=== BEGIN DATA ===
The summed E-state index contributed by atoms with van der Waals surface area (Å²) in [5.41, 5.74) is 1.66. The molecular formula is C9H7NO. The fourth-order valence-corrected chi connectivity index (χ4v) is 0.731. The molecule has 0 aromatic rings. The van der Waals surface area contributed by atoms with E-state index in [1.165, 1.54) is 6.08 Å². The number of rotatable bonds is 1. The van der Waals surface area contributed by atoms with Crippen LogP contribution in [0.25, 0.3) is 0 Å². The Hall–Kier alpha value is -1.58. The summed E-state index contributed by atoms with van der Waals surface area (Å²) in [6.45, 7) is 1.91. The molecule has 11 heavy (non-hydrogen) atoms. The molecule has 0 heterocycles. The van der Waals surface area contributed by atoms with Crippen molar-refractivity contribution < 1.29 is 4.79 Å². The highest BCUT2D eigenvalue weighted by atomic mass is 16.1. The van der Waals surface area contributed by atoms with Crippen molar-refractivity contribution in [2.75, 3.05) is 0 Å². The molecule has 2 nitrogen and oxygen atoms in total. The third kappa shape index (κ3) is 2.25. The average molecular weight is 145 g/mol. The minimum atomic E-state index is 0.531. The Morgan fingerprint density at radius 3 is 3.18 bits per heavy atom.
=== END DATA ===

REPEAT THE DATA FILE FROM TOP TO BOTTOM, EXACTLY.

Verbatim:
The summed E-state index contributed by atoms with van der Waals surface area (Å²) in [5.41, 5.74) is 1.66. The molecular formula is C9H7NO. The fourth-order valence-corrected chi connectivity index (χ4v) is 0.731. The molecule has 0 aromatic rings. The van der Waals surface area contributed by atoms with E-state index in [1.165, 1.54) is 6.08 Å². The number of rotatable bonds is 1. The van der Waals surface area contributed by atoms with Crippen LogP contribution in [0.25, 0.3) is 0 Å². The Hall–Kier alpha value is -1.58. The summed E-state index contributed by atoms with van der Waals surface area (Å²) in [6.45, 7) is 1.91. The molecule has 11 heavy (non-hydrogen) atoms. The molecule has 0 heterocycles. The van der Waals surface area contributed by atoms with Crippen molar-refractivity contribution < 1.29 is 4.79 Å². The highest BCUT2D eigenvalue weighted by atomic mass is 16.1. The van der Waals surface area contributed by atoms with Crippen molar-refractivity contribution in [2.75, 3.05) is 0 Å². The molecule has 2 nitrogen and oxygen atoms in total. The third kappa shape index (κ3) is 2.25. The average molecular weight is 145 g/mol. The minimum atomic E-state index is 0.531. The Morgan fingerprint density at radius 3 is 3.18 bits per heavy atom.